Kelly falls in love with a beautiful photographer whom Scott believes is involved in the murders of four agents.
Laura Devon (Tatia Loring), Richard Garland (John Irving), John Rayner (Roderick)
17 November 1965
The first time -- but certainly not the last -- that one of the guys falls in love with the wrong woman. Tatia is directed by jack-of-all-trades David Friedkin, who also wore producer, writer and actor hats. Kelly Robinson falls head-over-heels for Tatia Loring, a photographer whom Scott suspects of involvement in the murder of three agents bound for Saigon, not to mention a fourth, John Irving, who is killed with a garrote in the guys' hotel room while Scott is in the shower. Naturally, Kelly doesn't want to believe it, even though Tatia's name is on the back of the photos of three of the dead agents, and has a falling out with Scotty. In the end, though, he concocts a scheme to get at the truth, and in a classic spy game doublecross, sets Tatia up, making it appear to her handlers that she's working for the Americans.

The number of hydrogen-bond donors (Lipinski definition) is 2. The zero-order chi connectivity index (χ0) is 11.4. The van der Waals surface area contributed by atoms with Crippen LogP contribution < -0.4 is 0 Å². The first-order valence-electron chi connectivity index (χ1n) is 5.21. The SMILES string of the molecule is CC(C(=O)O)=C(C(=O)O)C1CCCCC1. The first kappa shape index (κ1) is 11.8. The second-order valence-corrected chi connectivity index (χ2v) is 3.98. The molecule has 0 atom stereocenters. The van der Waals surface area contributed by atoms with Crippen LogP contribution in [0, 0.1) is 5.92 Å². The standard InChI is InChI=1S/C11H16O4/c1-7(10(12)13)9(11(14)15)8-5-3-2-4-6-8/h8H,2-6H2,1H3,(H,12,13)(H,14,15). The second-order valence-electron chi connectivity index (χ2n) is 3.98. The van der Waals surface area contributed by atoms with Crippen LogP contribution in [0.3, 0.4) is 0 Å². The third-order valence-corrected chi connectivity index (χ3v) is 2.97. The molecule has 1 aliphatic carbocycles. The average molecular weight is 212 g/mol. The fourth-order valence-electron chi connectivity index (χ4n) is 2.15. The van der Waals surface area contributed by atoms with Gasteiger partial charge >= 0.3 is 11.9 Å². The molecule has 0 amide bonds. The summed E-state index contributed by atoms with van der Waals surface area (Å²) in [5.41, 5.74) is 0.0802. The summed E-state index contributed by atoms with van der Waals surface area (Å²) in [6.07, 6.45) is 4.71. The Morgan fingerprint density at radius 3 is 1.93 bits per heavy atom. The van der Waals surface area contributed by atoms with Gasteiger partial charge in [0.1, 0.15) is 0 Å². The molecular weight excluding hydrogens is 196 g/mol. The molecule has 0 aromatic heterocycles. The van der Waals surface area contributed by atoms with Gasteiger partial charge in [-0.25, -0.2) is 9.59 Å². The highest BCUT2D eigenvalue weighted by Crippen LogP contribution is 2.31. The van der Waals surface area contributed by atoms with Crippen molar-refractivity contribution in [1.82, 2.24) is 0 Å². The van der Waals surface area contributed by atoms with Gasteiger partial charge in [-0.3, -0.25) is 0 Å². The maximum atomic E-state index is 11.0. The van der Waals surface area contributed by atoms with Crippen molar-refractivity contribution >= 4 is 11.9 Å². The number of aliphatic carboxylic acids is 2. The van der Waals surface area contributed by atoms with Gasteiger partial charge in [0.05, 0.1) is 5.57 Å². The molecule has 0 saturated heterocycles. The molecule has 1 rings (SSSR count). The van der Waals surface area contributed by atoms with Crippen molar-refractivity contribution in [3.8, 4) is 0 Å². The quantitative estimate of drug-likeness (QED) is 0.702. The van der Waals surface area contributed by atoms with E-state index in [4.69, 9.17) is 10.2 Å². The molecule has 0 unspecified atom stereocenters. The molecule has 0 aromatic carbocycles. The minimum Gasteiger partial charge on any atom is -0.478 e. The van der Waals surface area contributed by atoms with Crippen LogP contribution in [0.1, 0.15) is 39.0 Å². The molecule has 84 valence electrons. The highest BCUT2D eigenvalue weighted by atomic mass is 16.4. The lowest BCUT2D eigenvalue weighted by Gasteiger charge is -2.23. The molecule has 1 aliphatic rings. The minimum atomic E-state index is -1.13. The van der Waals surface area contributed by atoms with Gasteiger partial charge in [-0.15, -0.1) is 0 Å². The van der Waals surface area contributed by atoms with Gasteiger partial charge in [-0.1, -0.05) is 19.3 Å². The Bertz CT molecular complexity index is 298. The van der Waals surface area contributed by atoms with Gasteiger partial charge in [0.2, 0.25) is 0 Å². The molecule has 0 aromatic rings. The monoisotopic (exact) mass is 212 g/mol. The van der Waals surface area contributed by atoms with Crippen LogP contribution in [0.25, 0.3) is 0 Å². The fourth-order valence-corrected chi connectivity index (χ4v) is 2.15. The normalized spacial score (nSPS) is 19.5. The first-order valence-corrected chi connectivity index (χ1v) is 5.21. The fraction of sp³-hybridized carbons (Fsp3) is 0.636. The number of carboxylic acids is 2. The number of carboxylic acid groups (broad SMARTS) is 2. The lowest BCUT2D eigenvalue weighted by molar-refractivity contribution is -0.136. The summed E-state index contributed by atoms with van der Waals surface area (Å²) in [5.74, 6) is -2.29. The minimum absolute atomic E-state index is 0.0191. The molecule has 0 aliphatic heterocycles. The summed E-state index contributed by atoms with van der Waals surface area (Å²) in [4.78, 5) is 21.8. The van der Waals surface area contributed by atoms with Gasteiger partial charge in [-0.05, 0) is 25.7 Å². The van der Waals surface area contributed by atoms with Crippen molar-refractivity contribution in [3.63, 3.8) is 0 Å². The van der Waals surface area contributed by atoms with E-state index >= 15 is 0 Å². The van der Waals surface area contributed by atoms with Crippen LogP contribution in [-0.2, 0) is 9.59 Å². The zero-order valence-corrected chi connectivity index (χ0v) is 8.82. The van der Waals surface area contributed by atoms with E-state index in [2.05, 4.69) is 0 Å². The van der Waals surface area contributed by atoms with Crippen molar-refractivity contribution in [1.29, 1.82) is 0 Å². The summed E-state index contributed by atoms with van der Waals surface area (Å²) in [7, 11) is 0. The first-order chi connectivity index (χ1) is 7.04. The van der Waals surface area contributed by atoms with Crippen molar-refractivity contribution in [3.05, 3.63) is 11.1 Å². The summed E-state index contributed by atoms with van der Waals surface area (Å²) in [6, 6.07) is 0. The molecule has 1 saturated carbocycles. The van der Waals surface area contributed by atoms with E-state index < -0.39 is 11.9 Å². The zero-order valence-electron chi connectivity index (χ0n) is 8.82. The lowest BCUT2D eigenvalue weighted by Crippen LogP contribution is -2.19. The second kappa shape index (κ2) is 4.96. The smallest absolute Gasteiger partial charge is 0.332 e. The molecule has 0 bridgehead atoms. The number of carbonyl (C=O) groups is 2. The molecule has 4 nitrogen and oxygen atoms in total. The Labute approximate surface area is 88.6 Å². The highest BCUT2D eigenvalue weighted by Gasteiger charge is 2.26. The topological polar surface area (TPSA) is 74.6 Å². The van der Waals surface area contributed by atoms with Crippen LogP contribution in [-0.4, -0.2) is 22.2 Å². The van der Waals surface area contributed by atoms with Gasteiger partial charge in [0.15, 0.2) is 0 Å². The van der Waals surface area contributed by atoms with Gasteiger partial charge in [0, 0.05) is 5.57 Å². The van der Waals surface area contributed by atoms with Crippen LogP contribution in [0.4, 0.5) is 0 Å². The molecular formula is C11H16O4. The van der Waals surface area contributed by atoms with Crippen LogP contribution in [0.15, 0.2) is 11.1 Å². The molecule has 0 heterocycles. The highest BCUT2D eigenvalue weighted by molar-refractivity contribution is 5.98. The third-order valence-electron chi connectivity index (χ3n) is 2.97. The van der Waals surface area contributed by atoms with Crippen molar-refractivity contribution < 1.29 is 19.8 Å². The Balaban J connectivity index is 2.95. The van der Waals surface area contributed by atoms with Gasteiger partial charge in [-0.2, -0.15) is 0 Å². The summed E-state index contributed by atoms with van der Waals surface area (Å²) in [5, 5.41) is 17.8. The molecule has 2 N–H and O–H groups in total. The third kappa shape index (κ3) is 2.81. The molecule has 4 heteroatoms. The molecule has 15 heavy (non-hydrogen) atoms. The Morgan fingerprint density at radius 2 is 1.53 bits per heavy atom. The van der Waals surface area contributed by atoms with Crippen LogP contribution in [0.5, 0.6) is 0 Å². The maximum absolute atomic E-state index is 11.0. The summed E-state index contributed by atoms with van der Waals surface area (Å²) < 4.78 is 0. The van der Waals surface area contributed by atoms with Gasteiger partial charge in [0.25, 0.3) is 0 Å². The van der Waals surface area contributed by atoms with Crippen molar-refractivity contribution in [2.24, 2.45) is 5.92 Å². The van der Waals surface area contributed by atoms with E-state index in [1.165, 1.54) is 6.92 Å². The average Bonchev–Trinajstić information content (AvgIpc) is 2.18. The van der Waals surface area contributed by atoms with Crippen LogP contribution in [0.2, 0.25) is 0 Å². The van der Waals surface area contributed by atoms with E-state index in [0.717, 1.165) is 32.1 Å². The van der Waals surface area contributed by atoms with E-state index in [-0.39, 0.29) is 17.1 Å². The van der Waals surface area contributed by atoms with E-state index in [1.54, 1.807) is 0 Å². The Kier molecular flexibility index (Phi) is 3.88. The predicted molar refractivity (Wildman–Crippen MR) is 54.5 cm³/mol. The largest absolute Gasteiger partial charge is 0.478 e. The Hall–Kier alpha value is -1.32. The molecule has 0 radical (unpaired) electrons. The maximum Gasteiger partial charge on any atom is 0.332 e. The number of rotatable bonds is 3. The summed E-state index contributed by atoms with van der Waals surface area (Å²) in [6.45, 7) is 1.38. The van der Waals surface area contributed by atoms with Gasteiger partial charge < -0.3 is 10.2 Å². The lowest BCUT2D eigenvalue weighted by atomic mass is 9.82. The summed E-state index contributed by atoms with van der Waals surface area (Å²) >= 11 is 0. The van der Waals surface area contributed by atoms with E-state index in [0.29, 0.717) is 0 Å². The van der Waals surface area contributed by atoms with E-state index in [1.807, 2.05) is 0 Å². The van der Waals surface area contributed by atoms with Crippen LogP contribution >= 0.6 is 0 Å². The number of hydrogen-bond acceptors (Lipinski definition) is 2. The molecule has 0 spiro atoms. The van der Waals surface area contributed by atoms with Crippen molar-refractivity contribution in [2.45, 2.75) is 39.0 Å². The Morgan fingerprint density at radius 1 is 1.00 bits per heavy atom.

Tatia teeters on the borderline of greatness, with but a few easily overlooked flaws. The opening sequence, in which an agent is murdered in broad daylight on a golf driving range, isn't particularly well-done, and it stretches credibility to believe that a Russian agent would put her stamp on the back of 8X10 photos of her victims. But the episode is enhanced by plenty of great on-location shots (Tokyo) and a superb ending (when Kelly turns the tables on Tatia). The real highlight, though, is the clash between Kelly and Scotty, including a first-rate fight scene in the hotel room (and out into the hallway). Credit Culp and Cosby for the fact that the falling out serves only to cement the bond that viewers are supposed to believe exists between the two agents.
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